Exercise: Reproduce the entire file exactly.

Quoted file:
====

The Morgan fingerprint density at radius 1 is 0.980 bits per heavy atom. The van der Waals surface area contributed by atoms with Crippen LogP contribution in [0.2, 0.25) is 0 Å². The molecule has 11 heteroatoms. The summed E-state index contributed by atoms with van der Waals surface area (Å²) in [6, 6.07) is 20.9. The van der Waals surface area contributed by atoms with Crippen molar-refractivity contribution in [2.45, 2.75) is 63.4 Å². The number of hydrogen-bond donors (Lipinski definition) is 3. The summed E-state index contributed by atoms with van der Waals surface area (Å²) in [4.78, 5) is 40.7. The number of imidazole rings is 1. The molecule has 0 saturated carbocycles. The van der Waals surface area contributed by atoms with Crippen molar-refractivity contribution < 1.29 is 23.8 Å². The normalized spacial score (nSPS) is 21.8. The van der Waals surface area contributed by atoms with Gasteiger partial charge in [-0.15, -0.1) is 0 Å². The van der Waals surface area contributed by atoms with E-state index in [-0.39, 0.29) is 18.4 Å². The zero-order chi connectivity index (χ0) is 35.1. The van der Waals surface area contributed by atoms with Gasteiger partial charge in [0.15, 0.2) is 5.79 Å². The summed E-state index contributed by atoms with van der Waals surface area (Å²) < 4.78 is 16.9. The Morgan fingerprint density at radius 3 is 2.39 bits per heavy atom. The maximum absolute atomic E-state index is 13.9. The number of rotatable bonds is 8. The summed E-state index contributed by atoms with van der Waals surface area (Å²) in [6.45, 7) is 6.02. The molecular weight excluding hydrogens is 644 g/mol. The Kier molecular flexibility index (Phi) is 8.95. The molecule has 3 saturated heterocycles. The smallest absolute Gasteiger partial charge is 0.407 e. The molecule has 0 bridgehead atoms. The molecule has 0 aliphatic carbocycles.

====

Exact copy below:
The Morgan fingerprint density at radius 1 is 0.980 bits per heavy atom. The van der Waals surface area contributed by atoms with Crippen LogP contribution in [0.2, 0.25) is 0 Å². The molecule has 11 heteroatoms. The summed E-state index contributed by atoms with van der Waals surface area (Å²) in [6, 6.07) is 20.9. The van der Waals surface area contributed by atoms with Crippen molar-refractivity contribution in [2.45, 2.75) is 63.4 Å². The number of hydrogen-bond donors (Lipinski definition) is 3. The summed E-state index contributed by atoms with van der Waals surface area (Å²) in [4.78, 5) is 40.7. The number of imidazole rings is 1. The molecule has 0 saturated carbocycles. The van der Waals surface area contributed by atoms with Crippen molar-refractivity contribution < 1.29 is 23.8 Å². The normalized spacial score (nSPS) is 21.8. The van der Waals surface area contributed by atoms with Gasteiger partial charge in [-0.15, -0.1) is 0 Å². The van der Waals surface area contributed by atoms with E-state index in [-0.39, 0.29) is 18.4 Å². The zero-order chi connectivity index (χ0) is 35.1. The van der Waals surface area contributed by atoms with Gasteiger partial charge in [0.15, 0.2) is 5.79 Å². The summed E-state index contributed by atoms with van der Waals surface area (Å²) < 4.78 is 16.9. The Morgan fingerprint density at radius 3 is 2.39 bits per heavy atom. The maximum absolute atomic E-state index is 13.9. The number of rotatable bonds is 8. The summed E-state index contributed by atoms with van der Waals surface area (Å²) in [6.45, 7) is 6.02. The molecular weight excluding hydrogens is 644 g/mol. The Kier molecular flexibility index (Phi) is 8.95. The molecule has 3 saturated heterocycles. The smallest absolute Gasteiger partial charge is 0.407 e. The molecule has 0 bridgehead atoms. The molecule has 0 aliphatic carbocycles.